Acta Scientific Ophthalmology (ISSN: 2582-3191)

Mini Review Volume 6 Issue 6

Eye and Mitochondrial Diseases

Claudia Fossataro1,2*, Maria Cristina Savastano1,2, Alfonso Savastano1,2, Riccardo Sadun1,2, Valentina Cestrone1,2, Raphael Kilian3 and Stanislao Rizzo1,2,4

1Ophthalmology Unit, Fondazione Policlinico Universitario A. Gemelli, IRCCS, Rome, Italy
2Ophthalmology Unit, Catholic University of the Sacred Heart, Rome, Italy
3Ophthalmology Unit, University of Verona, Verona, Italy
4CNR Neuroscience Institute, Pisa, Italy

*Corresponding Author: Claudia Fossataro, Ophthalmology Unit, Fondazione Policlinico Universitario A. Gemelli, IRCCS, Rome, Italy.

Received: April 05, 2023; Published: May 25, 2023


Mitochondria represent the powerhouse of the eukaryotic cells, being responsible of energy production and cell survival. The retina, in particular retinal ganglion cells and photoreceptors, which requires great amount of energy to perform daily activity, have a strong dependence on mitochondria function. In mitochondria diseases, the retina and optic disc are affected, with the typical manifestations of tapeto-retinal degeneration and optic atrophy. Leber hereditary optic neuropathy (LHON) is the most popular mitochondrial retinopathy, with bilateral involvement, characterized by vascular and nervous retinal impairment. In the acute phase the retinal nerve fibers (RNFL) swelling is typically reported, which is later substituted by a RNFL thinning, corresponding to enlargement of centrocecal scotoma and vision impairment. Autosomal dominant optic atrophy (DOA) is the most common inherited optic neuropathy, whose diagnosis is usually made accidentally at a follow up visit. The characteristic aspect of fundus is almost similar to LHON. The natural course could consider a steady situation, a steep worsening or a slow and progressive evolution.  In chronic progressive external ophthalmoplegia (CPEO) the posterior segment of the eye is infrequently involved, while the extraocular muscles are the typical targets, leading to ptosis, ocular motility impairment and diplopia. Although many nuclear genes could be responsible of CPEO, a sporadic single deletion in the mtDNA is the most common finding. The typical diagnosis is made following a skeletal muscle biopsy, revealing the characteristic feature “"ragged red fibers". CPEO may show an extremely mild phenotype or being part of a more severe condition, defined Kearns – Sayre syndrome (KSS). The acronym NARP refers to the triad, neurogenic muscle weakness, ataxia and retinitis pigmentosa, which could be found isolated or associated with a severe encephalopathy in the context of maternally inherited Leigh syndrome (MILS). Nowadays, the only approved therapy is the Idebenone, for the treatment of young and adult patients suffering from LHON.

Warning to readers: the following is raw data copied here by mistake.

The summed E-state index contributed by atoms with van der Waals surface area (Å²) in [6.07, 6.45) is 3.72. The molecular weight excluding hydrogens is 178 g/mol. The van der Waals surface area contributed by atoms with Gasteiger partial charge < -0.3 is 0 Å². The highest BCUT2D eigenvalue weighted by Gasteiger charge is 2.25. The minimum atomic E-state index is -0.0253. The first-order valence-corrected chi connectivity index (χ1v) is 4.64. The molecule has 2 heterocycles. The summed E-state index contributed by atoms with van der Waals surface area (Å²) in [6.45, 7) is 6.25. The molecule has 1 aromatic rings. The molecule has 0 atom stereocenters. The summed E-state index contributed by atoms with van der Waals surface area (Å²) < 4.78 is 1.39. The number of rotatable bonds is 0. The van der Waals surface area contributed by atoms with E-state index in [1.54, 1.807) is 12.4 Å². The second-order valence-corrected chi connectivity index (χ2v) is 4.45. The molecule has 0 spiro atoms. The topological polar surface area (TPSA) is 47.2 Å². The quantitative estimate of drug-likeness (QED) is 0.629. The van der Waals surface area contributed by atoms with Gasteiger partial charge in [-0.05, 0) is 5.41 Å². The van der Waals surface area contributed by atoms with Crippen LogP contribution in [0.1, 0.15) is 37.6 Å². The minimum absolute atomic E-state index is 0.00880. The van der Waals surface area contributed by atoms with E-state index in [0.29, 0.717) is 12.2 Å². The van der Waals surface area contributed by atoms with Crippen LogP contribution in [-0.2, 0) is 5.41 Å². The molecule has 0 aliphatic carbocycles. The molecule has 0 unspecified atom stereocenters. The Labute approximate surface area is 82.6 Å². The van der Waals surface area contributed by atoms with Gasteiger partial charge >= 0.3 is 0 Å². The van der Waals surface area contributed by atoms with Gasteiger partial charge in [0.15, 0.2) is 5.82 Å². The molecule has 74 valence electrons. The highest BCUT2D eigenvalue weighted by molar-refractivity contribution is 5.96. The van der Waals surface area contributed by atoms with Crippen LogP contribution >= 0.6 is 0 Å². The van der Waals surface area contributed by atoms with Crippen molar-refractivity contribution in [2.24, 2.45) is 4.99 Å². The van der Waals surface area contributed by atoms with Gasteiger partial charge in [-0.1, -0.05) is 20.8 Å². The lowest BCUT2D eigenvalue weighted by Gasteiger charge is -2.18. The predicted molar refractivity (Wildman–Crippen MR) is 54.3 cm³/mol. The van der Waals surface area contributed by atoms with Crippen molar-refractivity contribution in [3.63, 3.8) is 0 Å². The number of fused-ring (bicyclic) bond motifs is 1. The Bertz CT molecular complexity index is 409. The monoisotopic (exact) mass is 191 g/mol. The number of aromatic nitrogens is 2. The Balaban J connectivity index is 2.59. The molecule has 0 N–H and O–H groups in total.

Keywords: Mitochondrial Retinopathies; Leber Hereditary Optic Neuropathy; Autosomal Dominant Optic Atrophy; Chronic Progressive External Ophthalmoplegia; Neurogenic Muscle Weakness; Ataxia And Retinitis Pigmentosa; Idebenone


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Citation: Claudia Fossataro., et al. “Eye and Mitochondrial Diseases".Acta Scientific Ophthalmology 6.6 (2023): 07-09.


Copyright: © 2023 Claudia Fossataro., et al. This is an open-access article distributed under the terms of the Creative Commons Attribution License, which permits unrestricted use, distribution, and reproduction in any medium, provided the original author and source are credited.


Acceptance rate35%
Acceptance to publication20-30 days
ISI- IF1.042
JCR- IF0.24

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